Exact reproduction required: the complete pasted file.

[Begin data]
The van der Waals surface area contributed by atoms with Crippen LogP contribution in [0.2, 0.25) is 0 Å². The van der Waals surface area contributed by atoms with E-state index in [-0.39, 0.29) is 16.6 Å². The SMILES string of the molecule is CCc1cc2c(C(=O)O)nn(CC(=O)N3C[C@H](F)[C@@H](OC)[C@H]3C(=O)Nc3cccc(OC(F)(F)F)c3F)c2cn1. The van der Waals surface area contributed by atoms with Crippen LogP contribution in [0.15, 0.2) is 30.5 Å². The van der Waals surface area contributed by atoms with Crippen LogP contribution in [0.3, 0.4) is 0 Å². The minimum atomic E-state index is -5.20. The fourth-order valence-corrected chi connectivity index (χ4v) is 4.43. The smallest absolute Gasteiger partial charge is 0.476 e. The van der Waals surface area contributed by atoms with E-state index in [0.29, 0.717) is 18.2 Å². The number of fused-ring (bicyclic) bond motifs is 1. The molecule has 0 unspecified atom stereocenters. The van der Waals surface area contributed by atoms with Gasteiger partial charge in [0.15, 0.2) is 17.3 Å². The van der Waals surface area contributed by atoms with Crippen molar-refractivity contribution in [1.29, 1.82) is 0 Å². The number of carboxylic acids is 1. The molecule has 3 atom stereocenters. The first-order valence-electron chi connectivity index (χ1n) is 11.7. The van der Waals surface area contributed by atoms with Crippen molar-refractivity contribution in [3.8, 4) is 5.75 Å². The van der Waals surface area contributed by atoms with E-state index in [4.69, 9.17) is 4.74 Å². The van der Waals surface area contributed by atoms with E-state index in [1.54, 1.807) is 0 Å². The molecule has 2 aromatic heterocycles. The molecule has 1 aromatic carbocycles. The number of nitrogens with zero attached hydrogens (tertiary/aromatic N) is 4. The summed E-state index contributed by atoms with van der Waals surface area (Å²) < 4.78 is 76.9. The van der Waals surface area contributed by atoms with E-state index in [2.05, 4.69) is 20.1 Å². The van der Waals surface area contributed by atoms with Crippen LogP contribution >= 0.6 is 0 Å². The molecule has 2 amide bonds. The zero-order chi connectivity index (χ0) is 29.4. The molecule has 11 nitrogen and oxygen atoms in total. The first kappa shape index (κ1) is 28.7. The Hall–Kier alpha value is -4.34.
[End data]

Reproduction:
The van der Waals surface area contributed by atoms with Crippen LogP contribution in [0.2, 0.25) is 0 Å². The van der Waals surface area contributed by atoms with E-state index in [-0.39, 0.29) is 16.6 Å². The SMILES string of the molecule is CCc1cc2c(C(=O)O)nn(CC(=O)N3C[C@H](F)[C@@H](OC)[C@H]3C(=O)Nc3cccc(OC(F)(F)F)c3F)c2cn1. The van der Waals surface area contributed by atoms with Crippen LogP contribution in [0.15, 0.2) is 30.5 Å². The van der Waals surface area contributed by atoms with Crippen LogP contribution in [0.3, 0.4) is 0 Å². The minimum atomic E-state index is -5.20. The fourth-order valence-corrected chi connectivity index (χ4v) is 4.43. The smallest absolute Gasteiger partial charge is 0.476 e. The van der Waals surface area contributed by atoms with E-state index in [0.29, 0.717) is 18.2 Å². The number of fused-ring (bicyclic) bond motifs is 1. The molecule has 0 unspecified atom stereocenters. The van der Waals surface area contributed by atoms with Gasteiger partial charge in [0.15, 0.2) is 17.3 Å². The van der Waals surface area contributed by atoms with Crippen molar-refractivity contribution in [1.29, 1.82) is 0 Å². The number of carboxylic acids is 1. The molecule has 3 atom stereocenters. The first-order valence-electron chi connectivity index (χ1n) is 11.7. The van der Waals surface area contributed by atoms with Crippen molar-refractivity contribution in [3.8, 4) is 5.75 Å². The van der Waals surface area contributed by atoms with E-state index in [4.69, 9.17) is 4.74 Å². The van der Waals surface area contributed by atoms with E-state index in [1.54, 1.807) is 0 Å². The molecule has 2 aromatic heterocycles. The molecule has 1 aromatic carbocycles. The number of nitrogens with zero attached hydrogens (tertiary/aromatic N) is 4. The summed E-state index contributed by atoms with van der Waals surface area (Å²) < 4.78 is 76.9. The van der Waals surface area contributed by atoms with E-state index in [2.05, 4.69) is 20.1 Å². The van der Waals surface area contributed by atoms with Crippen LogP contribution >= 0.6 is 0 Å². The molecule has 2 amide bonds. The zero-order chi connectivity index (χ0) is 29.4. The molecule has 11 nitrogen and oxygen atoms in total. The first kappa shape index (κ1) is 28.7. The Hall–Kier alpha value is -4.34.